Some also of the converted Gentiles were bent on these ceremonies, from fear of the Jews among whom they lived. Against these Gentiles the Apostle Paul often wrote, and when Peter was carried away by their hypocrisy, he corrected him with a brotherly rebuke (Gal 2.11-14).

Afterwards, when the apostles met in council (Acts 15), decreed that these works of the law were not obligatory in the case of the Gentiles, some Christians of the circumcision were displeased, because they failed to understand that these observances were permissible only in those who had been trained in them before the revelation of faith, to bring to a close the prophetic life in those who were engaged in it before the prophecy was fulfilled, lest by a compulsory abandonment it should seem to be condemned rather than closed; while to lay these things on the Gentiles would imply either that they were not instituted to prefigure Christ, or that Christ was still to be prefigured.

The ancient people of God, before Christ came to fulfill the law and the prophets, were required to observe all these things by which Christ was prefigured. It was freedom to those who understood the meaning of the observance, but it was bondage to those who did not.

But the people in those latter times who come to believe in Christ as having already come, and suffered, and risen [the gospel], in the case of those whom this faith found trained to those sacraments, are neither required to observe them, nor prohibited from doing so; while there is a prohibition in the case of those who were not bound by the ties of custom, or by any necessity, to accommodate themselves to the practice of others, so that it might become manifest that these things were instituted to prefigure Christ, and that after His coming they were to cease, because the promises had been fulfilled.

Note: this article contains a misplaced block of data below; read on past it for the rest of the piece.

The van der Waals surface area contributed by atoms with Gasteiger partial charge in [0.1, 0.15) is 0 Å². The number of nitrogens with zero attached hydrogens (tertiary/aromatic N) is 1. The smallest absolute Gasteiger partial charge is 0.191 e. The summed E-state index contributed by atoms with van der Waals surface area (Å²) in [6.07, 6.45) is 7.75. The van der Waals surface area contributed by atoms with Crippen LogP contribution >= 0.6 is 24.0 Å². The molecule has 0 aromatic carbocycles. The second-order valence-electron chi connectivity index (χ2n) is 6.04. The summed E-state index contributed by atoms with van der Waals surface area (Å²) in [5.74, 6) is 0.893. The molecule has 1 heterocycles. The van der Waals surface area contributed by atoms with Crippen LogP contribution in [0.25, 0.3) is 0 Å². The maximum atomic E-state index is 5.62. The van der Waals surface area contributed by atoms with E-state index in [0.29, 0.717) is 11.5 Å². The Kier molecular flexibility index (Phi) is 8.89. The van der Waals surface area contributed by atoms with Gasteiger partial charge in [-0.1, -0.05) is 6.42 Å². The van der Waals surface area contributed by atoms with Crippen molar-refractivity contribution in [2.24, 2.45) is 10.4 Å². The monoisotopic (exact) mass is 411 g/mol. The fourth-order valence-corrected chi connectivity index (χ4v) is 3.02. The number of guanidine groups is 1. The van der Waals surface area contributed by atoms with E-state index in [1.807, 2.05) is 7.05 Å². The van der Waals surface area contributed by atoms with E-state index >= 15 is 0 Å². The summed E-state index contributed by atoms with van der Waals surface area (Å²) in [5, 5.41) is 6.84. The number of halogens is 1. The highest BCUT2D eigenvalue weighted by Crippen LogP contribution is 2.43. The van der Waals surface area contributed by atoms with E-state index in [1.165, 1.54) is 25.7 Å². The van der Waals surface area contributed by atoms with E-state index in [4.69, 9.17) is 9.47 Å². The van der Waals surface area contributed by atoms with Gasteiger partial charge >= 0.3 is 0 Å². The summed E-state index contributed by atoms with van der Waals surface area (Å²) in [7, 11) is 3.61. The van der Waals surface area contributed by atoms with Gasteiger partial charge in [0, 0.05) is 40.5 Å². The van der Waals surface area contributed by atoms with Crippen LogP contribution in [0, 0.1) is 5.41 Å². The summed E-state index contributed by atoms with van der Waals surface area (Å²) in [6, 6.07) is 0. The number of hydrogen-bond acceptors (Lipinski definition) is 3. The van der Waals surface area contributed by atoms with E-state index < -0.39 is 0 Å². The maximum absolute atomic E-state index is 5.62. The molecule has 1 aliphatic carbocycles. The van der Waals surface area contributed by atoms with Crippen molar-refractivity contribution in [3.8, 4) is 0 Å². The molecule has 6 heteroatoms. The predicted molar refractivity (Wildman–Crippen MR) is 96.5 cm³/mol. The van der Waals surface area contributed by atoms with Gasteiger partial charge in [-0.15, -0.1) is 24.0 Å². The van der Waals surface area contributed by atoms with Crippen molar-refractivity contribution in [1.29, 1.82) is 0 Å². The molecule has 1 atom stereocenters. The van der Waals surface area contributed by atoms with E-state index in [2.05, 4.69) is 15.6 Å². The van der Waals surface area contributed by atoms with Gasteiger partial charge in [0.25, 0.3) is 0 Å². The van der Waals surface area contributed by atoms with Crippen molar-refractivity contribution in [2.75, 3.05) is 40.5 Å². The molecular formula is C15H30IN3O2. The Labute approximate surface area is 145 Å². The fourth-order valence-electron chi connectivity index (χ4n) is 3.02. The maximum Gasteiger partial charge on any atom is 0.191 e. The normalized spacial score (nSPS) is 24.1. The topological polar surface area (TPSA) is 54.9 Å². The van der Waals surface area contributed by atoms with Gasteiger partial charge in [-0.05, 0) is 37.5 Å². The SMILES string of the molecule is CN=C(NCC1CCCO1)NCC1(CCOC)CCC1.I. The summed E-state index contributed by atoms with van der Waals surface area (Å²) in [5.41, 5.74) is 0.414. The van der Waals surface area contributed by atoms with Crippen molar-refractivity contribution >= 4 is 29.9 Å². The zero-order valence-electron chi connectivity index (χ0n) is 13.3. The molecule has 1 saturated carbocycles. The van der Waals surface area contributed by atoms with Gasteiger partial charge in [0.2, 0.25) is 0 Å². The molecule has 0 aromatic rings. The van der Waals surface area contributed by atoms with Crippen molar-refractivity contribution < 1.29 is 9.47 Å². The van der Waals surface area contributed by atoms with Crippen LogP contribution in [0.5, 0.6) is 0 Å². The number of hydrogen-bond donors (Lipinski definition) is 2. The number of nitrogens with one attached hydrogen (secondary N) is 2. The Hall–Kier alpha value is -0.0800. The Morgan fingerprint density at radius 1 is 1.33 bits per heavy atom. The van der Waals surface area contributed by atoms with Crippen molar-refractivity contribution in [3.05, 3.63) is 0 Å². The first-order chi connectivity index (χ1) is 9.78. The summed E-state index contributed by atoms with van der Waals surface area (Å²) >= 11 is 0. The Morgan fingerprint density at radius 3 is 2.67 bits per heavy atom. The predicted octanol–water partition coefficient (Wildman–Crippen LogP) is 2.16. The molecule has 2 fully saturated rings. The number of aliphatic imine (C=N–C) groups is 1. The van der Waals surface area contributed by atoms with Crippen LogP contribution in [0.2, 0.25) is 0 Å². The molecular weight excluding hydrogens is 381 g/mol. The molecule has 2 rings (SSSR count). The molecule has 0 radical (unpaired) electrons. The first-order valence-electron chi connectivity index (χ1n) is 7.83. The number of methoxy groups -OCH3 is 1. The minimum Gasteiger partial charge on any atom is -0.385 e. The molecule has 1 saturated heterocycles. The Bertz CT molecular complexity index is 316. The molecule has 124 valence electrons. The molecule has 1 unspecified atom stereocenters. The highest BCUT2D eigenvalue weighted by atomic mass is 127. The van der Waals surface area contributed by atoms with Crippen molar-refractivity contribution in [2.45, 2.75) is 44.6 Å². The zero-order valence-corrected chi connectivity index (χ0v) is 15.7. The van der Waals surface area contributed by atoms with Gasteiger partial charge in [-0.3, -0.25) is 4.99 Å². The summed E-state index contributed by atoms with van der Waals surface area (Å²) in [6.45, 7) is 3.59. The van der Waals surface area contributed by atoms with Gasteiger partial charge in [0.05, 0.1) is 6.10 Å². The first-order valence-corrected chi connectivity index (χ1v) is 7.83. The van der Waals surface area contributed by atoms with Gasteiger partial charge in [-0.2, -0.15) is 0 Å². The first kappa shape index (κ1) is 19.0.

Some believers of the circumcision who did not understand this were displeased with this tolerant arrangement which the Holy Spirit effected through the apostles, and stubbornly insisted on the Gentiles becoming Jews. These are the people of whom Faustus speaks under the name of Symmachians or Nazareans. Their number is now very small, but the sect still continues.

The Manichæans, therefore, have no ground for saying, in disparagement of the law and the prophets, that Christ came to destroy rather than to fulfill them, because Christians do not observe what is there enjoined:

for the only things which they do not observe are those that prefigured Christ, and

these are not observed because their fulfillment is in Christ, and

what is fulfilled is no longer prefigured;

the typical observances having properly come to a close in the time of those who, after being trained in such things, had come to believe in Christ as their fulfillment.

Do not Christians observe the precept of Scripture “Hear, O Israel; the Lord thy God is one God;” “Thou shalt not make unto thee an image,” and so on?

Do Christians not observe the precept, “Thou shall not take the name of the Lord thy God in vain?”

Do Christians not observe the Sabbath, even in the sense of a true rest?

Do Christians not honor their parents, according to the commandment?

Do Christians not abstain from fornication, and murder, and theft, and false witness, from coveting their neighbor’s wife, and from coveting his property,—all of which things are written in the law?

These moral precepts are distinct from typical sacraments: the former are fulfilled by the aid of divine grace, the latter by the accomplishment of what they promise. Both are fulfilled in Christ, who has ever been the bestower of this grace, which is also now revealed in Him, and who now makes manifest the accomplishment of what He in former times promised; for

“the law was given by Moses, but grace and truth came by Jesus Christ.” (Jn 1.17)

Again, these things which concern the keeping of a good conscience are fulfilled in the faith which worketh by love; (Gal 5.6) (ibid)

Augustine now gives the name of ‘customs’ and ‘works of law’ to the same list of commands in the law of Moses.

Interestingly he makes a distinction between the ‘works of law’ (which prefigured Christ and Christians do not observe) and the ‘moral precepts’ (which Christians observe).

Today’s post was the last of the Early Church Fathers we will be looking at. In the next post I will give a summary of the main elements associated with justification and works of law in all the posts.